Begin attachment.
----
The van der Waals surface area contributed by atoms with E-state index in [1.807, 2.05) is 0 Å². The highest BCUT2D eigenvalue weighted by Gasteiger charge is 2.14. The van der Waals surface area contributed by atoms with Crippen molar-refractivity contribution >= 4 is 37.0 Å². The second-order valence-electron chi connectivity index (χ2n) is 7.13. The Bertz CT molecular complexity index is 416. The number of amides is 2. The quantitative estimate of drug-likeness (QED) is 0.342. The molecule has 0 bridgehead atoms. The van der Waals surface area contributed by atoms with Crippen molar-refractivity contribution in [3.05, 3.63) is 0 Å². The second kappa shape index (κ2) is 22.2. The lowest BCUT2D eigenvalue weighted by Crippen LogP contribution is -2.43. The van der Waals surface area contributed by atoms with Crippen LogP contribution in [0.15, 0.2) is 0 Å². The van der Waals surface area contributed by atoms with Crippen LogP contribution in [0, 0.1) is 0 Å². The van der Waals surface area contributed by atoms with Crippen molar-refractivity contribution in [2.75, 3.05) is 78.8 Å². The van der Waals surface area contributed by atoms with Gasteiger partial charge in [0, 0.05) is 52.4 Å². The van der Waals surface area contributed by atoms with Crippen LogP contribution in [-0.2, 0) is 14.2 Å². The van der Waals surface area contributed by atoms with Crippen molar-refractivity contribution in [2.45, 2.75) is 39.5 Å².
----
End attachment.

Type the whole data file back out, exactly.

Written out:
The van der Waals surface area contributed by atoms with E-state index in [1.807, 2.05) is 0 Å². The highest BCUT2D eigenvalue weighted by Gasteiger charge is 2.14. The van der Waals surface area contributed by atoms with Crippen molar-refractivity contribution >= 4 is 37.0 Å². The second-order valence-electron chi connectivity index (χ2n) is 7.13. The Bertz CT molecular complexity index is 416. The number of amides is 2. The quantitative estimate of drug-likeness (QED) is 0.342. The molecule has 0 bridgehead atoms. The van der Waals surface area contributed by atoms with Crippen molar-refractivity contribution in [3.05, 3.63) is 0 Å². The second kappa shape index (κ2) is 22.2. The lowest BCUT2D eigenvalue weighted by Crippen LogP contribution is -2.43. The van der Waals surface area contributed by atoms with Crippen LogP contribution in [0.15, 0.2) is 0 Å². The van der Waals surface area contributed by atoms with Crippen LogP contribution in [0, 0.1) is 0 Å². The van der Waals surface area contributed by atoms with Crippen molar-refractivity contribution in [2.75, 3.05) is 78.8 Å². The van der Waals surface area contributed by atoms with Gasteiger partial charge in [0, 0.05) is 52.4 Å². The van der Waals surface area contributed by atoms with Crippen LogP contribution in [-0.2, 0) is 14.2 Å². The van der Waals surface area contributed by atoms with Crippen molar-refractivity contribution in [2.45, 2.75) is 39.5 Å².